Ryzen 9 3950X Delayed to November, 3rd Gen Threadripper Starts at 24 Cores

Ryzen 9 3950X Delayed to November, 3rd Gen Threadripper Starts at 24 Cores

Those eagerly anticipating the “September” launch of AMD’s flagship Ryzen 9 3950X processor will need to wait a bit longer. Amid shortages of the already launched 3900X and rumors of production issues, AMD today delayed the 3950X to November.

The silver lining of today’s announcement, however, is that while we won’t get the entire lineup at first, the initial third-generation Threadripper processors will also make their debut in November.

We are focusing on meeting the strong demand for our 3rd generation AMD Ryzen processors in the market and now plan to launch both the AMD Ryzen 9 3950X and initial members of the 3rd Gen AMD Ryzen Threadripper processor family in volume this November. We are confident that when enthusiasts get their hands on the world’s first 16-core mainstream desktop processor and our next-generation of high-end desktop processors, the wait will be well worth it.

Beyond recently leaked benchmarks, not much is known of the planned specifications and pricing for the next Threadripper except for an official teaser image which states the lineup will be “premiering with 24 cores.” With “mainstream” Ryzen soon to be at 16 cores and 32 threads, the question on the minds of high-end desktop enthusiasts is just how far AMD will take Threadripper, and how it will sit against EPYC in terms of price and performance.

Cores / Threads Base / Boost (GHz) L3 Cache (MB) PCIe Lanes Price (Launch)
2017 1900X 8 / 16 3.8 / 4.0 16 64 $549
1920X 12 / 24 3.5 / 4.0 32 64 $799
1950X 16 / 32 3.4 / 4.0 32 64 $999
2018 2920X 12 / 24 3.5 / 4.3 32 64 $649
2950X 16 / 32 3.5 / 4.4 32 64 $899
2970WX 24 / 48 3.0 / 4.2 64 64 $1299
2990WX 32 / 64 3.0 / 4.2 64 64 $1799
2019 39XX? 24 / 48 ? / ? ? / ? ? ?

First-generation Threadripper launched in August 2017 with up to 16 cores and 32 threads. A year later, the second-generation models pushed those specs to a high of 32 cores and 64 threads. AMD’s top EPYC processors currently top out at 64 cores and 128 threads. Could third-generation Threadripper have a SKU to match, or will AMD instead focus on higher frequencies and features at lower thread counts? The Zen 2-based EPYC “Rome” processors in the 24+ core range have L3 cache sizes between 128MB and 256MB, and 128 PCIe 4.0 lanes.

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About The Author

Jim Tanous

Jim is the Managing Editor at PC Perspective, handling media production and administrative duties. Jim lives in the Cincinnati area with his wife, son, and two-and-a-half cats.

4 Comments

  1. willmore

    I’m guessing 3900X at 24/48 and 3950X at 32/64, but with better clocks than 2990WX. Threadripper are all four memory channel devices, right? That might mean TR3XXX will come with 128MB of L3–half of that of Epyc 3 as it’s got only the one I/O die.

    • James

      I don’t think they would want to have the ThreadRipper part with the same numbers as the AM4 parts. It should use higher numbers like 3960x or something. Also, note that the L3 is on the cpu dies, not the IO die. There is only one IO die on any Zen 2 chip. Either the 2 memory channel die used on AM4 or the 8 memory channel die used in Epyc 2 processors. A 24 core part is likely to be 8 CCX with 3 cores each. 8 CCX x 16 MB L3 per CCX is 128 MB. An 8 CCX part with all 4 cores per CCX would also have 128 MB. If they make a 64 core version of ThreadRipper (probably limited to WX parts), then it should have the full 256 MB L3. Since it is the same IO die in Epyc 2 and ThreadRipper 3000, they may have ThreadRipper variants with 8 channel memory.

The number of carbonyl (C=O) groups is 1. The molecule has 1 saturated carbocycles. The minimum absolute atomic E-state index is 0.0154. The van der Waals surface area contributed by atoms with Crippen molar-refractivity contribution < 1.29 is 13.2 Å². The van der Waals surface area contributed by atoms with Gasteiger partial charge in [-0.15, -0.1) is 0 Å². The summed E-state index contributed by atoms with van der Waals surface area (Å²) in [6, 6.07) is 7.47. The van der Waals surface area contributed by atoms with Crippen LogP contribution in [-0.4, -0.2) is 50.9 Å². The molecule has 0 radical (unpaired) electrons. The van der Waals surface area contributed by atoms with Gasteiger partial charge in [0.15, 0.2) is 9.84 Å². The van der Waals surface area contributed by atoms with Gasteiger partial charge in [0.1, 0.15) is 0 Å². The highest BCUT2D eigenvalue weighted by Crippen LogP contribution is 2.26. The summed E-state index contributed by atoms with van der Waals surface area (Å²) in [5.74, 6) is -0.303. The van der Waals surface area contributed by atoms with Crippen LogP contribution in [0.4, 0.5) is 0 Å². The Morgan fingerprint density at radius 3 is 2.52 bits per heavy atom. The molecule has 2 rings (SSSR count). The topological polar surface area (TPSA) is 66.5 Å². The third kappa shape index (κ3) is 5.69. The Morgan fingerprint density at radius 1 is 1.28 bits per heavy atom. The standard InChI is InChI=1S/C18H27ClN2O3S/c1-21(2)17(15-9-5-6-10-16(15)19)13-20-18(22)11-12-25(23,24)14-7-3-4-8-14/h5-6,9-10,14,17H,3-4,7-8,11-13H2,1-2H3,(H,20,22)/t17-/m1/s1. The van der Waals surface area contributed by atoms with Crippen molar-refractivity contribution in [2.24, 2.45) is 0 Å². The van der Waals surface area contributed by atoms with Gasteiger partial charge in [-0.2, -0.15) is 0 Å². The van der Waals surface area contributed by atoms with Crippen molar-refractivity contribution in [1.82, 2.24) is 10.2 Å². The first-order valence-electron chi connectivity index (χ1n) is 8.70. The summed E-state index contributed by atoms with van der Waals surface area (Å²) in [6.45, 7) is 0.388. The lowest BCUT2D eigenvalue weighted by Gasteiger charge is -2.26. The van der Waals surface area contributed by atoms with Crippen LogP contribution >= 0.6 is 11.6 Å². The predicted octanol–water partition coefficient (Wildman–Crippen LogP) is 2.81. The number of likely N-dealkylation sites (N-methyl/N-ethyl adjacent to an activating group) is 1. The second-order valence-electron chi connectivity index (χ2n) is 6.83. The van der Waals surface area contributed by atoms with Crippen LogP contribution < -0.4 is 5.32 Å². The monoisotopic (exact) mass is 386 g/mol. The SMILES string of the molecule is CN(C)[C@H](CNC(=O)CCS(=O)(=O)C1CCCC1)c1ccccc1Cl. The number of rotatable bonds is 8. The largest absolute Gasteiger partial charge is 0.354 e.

Technically, they could make the 24 core part with 8 cpu die with one CCX per die completely disabled. It is more likely to just be 4 die with 2 active CCX per die. It is unclear what all of the different chip configurations are. I was assuming 4, 6, or 8 die only, but they seem to have some odd parts that may be only 1 or 2 cpu die. For below 32 and for a few other high core count parts, they have only have 1, 2, or 3 cores active per CCX. You should be able to tell the number of active CCX by dividing the listed L3 cache size by 16. They do have a few odd ones listed on the Wikipedia page, like an 8 core with 128 MB of L3 cache. This should be 128 / 16 = 8 CCX, so only one active core per CCX. That means that it has a full16 MB L3 for each core that isn’t shared. The 8 core with 32 MB L3 is also odd. That is only 2 CCX, so it could be a single cpu die. There is two different 48 core, one with 192 MB of L3 and one with 256. The 192 MB variant is probably 6 die, 2 CCX per die, and 4 core per CCX. The 256 MB variant is probably 8 die, 2 CCX per die, but only 3 cores per CCX.

  2. BigTed

    When Jim mentioned on the podcast that Sebastian was on holiday, I was a bit gutted as I was hoping he was busy sweating in his basement benching the 3950X under NDA. Oh well, looks like the new shiny video editing rig is going to have to wait a couple of months.

  3. James

    I don’t know if I would be best described as production issues. For the parts that they are getting, I don’t think they are having trouble getting enough good parts compared to the number parts made. It seems to just be an allocation / capacity issue. Apple has probably been getting a lot of the wafers for their new cpu. They have to stockpile a lot of the chips before launch of the device. With AMD’s server focus, they are probably trying to make sure that Epyc 2 parts get as much supply as necessary to fill demand. The Epyc parts are probably taking more of the fully functional chips with 8 operational cores. We will probably see better supply of 6 core die with 3 active cores per CCX. The 24 core part is almost certainly 4 die with 2 active CCX but only 3 cores per CCX.

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